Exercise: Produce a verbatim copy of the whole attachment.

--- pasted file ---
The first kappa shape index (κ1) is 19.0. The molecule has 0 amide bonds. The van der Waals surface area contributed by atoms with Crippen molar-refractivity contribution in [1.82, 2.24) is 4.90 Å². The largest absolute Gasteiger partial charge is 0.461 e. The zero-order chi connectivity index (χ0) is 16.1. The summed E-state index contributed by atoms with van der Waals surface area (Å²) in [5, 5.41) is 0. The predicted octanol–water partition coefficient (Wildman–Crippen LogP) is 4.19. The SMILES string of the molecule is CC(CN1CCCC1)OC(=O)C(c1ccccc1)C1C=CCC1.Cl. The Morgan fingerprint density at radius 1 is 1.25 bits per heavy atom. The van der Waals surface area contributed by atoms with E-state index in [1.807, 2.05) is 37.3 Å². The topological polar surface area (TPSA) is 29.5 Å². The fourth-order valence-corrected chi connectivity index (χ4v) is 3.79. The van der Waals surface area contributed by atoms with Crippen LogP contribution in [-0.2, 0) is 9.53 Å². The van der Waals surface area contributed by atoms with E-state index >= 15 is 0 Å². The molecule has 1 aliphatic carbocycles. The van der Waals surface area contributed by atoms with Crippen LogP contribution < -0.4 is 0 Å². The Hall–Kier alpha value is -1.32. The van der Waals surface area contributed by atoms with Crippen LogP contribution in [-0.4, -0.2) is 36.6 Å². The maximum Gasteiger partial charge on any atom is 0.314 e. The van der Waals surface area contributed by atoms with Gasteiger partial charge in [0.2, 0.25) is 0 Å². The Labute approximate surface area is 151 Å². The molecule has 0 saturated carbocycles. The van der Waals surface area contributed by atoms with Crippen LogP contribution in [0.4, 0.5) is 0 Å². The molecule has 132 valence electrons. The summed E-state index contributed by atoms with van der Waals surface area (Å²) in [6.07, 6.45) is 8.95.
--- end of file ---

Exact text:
The first kappa shape index (κ1) is 19.0. The molecule has 0 amide bonds. The van der Waals surface area contributed by atoms with Crippen molar-refractivity contribution in [1.82, 2.24) is 4.90 Å². The largest absolute Gasteiger partial charge is 0.461 e. The zero-order chi connectivity index (χ0) is 16.1. The summed E-state index contributed by atoms with van der Waals surface area (Å²) in [5, 5.41) is 0. The predicted octanol–water partition coefficient (Wildman–Crippen LogP) is 4.19. The SMILES string of the molecule is CC(CN1CCCC1)OC(=O)C(c1ccccc1)C1C=CCC1.Cl. The Morgan fingerprint density at radius 1 is 1.25 bits per heavy atom. The van der Waals surface area contributed by atoms with E-state index in [1.807, 2.05) is 37.3 Å². The topological polar surface area (TPSA) is 29.5 Å². The fourth-order valence-corrected chi connectivity index (χ4v) is 3.79. The van der Waals surface area contributed by atoms with Crippen LogP contribution in [-0.2, 0) is 9.53 Å². The van der Waals surface area contributed by atoms with E-state index >= 15 is 0 Å². The molecule has 1 aliphatic carbocycles. The van der Waals surface area contributed by atoms with Crippen LogP contribution < -0.4 is 0 Å². The Hall–Kier alpha value is -1.32. The van der Waals surface area contributed by atoms with Crippen LogP contribution in [-0.4, -0.2) is 36.6 Å². The maximum Gasteiger partial charge on any atom is 0.314 e. The van der Waals surface area contributed by atoms with Gasteiger partial charge in [0.2, 0.25) is 0 Å². The Labute approximate surface area is 151 Å². The molecule has 0 saturated carbocycles. The van der Waals surface area contributed by atoms with Crippen LogP contribution in [0.4, 0.5) is 0 Å². The molecule has 132 valence electrons. The summed E-state index contributed by atoms with van der Waals surface area (Å²) in [6.07, 6.45) is 8.95.